They May Not Sip, But These 10 Pickups Don’t Gulp the Gas

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Let’s face it, fuel efficient trucks are like double-dipping. They can tow and haul stuff, and they won’t chew up as much money from day to day. Stopping constantly to fill up a giant tank can get expensive and old after a while, which is why customers are demanding more fuel efficient trucks.

Trucks these days come in a wide variety of powerplants, so in a few instances you’ll see the same truck appear twice, only with different engines. Also, some of these numbers depend on whether the pickup is 2WD and the size of the cab. So with that said, here’s a list of fuel efficient trucks for 2018 models.

Ram 1500

17/25 mpg city/highway: Pentastar 3.6-liter V6

If you want a big truck to take on big jobs, this is one of the few that will provide decent fuel economy. Sadly, 17 mpg in the city isn’t anything to get worked up over for most vehicles, but most can’t do what the Ram 1500 can. With the Pentastar 3.6-liter V6 under the hood, this truck can tow over 4,700 pounds, so taking along some campers, trailers and boats is not a problem.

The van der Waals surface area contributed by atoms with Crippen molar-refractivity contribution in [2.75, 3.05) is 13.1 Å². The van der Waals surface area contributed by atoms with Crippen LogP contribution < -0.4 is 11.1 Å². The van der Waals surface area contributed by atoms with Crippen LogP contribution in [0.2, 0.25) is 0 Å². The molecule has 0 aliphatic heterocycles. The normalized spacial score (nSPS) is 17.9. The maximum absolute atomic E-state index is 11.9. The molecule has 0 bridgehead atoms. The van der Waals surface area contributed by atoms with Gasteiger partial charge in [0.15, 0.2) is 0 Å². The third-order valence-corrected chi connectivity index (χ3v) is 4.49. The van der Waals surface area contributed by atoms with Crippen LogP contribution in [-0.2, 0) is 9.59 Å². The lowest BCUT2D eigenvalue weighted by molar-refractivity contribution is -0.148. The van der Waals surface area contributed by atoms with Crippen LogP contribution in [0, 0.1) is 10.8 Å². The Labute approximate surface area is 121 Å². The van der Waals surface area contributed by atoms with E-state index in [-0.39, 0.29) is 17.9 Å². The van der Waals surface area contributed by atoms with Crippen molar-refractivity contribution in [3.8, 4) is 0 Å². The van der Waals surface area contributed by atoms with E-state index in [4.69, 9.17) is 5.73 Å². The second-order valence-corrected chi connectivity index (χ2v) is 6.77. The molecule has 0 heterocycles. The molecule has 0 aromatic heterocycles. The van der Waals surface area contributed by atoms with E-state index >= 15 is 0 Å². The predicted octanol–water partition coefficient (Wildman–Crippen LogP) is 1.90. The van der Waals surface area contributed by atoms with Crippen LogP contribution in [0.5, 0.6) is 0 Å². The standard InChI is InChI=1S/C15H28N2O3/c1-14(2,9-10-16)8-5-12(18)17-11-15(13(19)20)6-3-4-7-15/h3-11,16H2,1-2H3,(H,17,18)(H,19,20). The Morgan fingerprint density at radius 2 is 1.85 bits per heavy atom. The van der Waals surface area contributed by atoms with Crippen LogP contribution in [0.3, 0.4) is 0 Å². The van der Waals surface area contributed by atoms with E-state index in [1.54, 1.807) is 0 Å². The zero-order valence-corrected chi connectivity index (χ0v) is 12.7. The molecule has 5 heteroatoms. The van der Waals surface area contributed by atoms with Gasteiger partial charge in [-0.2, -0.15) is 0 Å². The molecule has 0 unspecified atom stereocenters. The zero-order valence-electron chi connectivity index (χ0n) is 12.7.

You also get a nice, big bed for hauling whatever. And you can add the RamBox cargo areas in the bed rails, which are an incredibly cool solution.

Chevrolet Silverado

18/24 mpg: 4.3-liter V6

With the 4.3-liter EcoTec V6, the Chevy Silverado is another full size truck with decent fuel economy. Peak torque output comes in at 305 lb-ft, while 285 horsepower is all right. Of course, this pickup has been designed to tow and haul, with equipment like an external engine oil cooler and an exterior transmission oil cooler.

All Silverado pickups come with that cool CornerStep rear bumper, which makes climbing up to get something in the payload without lowering the tailgate easy and safe. You can also get 4G LTE mobile WiFi in the truck, so pretty much everywhere there’s a high-speed internet connection.

As an option with the 5.3L EcoTec3 V8 engine, you can also get your Chevrolet Silverado paired with a mild hybrid system capable of similar fuel economy.

Toyota Tacoma

19/24 mpg: 3.5-liter V6